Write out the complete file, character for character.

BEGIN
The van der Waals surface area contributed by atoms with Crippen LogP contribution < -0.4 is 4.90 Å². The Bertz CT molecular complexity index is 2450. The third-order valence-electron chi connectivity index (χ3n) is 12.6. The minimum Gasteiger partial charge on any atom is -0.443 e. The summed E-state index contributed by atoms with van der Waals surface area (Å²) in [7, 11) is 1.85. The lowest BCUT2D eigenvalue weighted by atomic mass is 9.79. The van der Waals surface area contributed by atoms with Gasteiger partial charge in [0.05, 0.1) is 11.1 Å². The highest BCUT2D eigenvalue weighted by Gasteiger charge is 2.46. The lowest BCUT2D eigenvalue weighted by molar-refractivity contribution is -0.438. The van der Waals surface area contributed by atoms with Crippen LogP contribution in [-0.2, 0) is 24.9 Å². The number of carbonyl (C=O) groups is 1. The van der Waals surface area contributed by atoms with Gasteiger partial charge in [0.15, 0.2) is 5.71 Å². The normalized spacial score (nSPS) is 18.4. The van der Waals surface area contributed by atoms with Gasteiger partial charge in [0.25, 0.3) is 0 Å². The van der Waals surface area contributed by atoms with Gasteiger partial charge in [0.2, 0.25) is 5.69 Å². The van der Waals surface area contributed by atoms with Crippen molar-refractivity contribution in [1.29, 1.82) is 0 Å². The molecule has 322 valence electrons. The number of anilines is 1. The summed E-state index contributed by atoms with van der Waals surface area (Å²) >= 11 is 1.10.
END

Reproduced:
The van der Waals surface area contributed by atoms with Crippen LogP contribution < -0.4 is 4.90 Å². The Bertz CT molecular complexity index is 2450. The third-order valence-electron chi connectivity index (χ3n) is 12.6. The minimum Gasteiger partial charge on any atom is -0.443 e. The summed E-state index contributed by atoms with van der Waals surface area (Å²) in [7, 11) is 1.85. The lowest BCUT2D eigenvalue weighted by atomic mass is 9.79. The van der Waals surface area contributed by atoms with Gasteiger partial charge in [0.05, 0.1) is 11.1 Å². The highest BCUT2D eigenvalue weighted by Gasteiger charge is 2.46. The lowest BCUT2D eigenvalue weighted by molar-refractivity contribution is -0.438. The van der Waals surface area contributed by atoms with Crippen LogP contribution in [-0.2, 0) is 24.9 Å². The number of carbonyl (C=O) groups is 1. The van der Waals surface area contributed by atoms with Gasteiger partial charge in [0.15, 0.2) is 5.71 Å². The normalized spacial score (nSPS) is 18.4. The van der Waals surface area contributed by atoms with Gasteiger partial charge in [0.25, 0.3) is 0 Å². The van der Waals surface area contributed by atoms with Gasteiger partial charge in [0.2, 0.25) is 5.69 Å². The van der Waals surface area contributed by atoms with Crippen molar-refractivity contribution in [1.29, 1.82) is 0 Å². The molecule has 322 valence electrons. The number of anilines is 1. The summed E-state index contributed by atoms with van der Waals surface area (Å²) >= 11 is 1.10.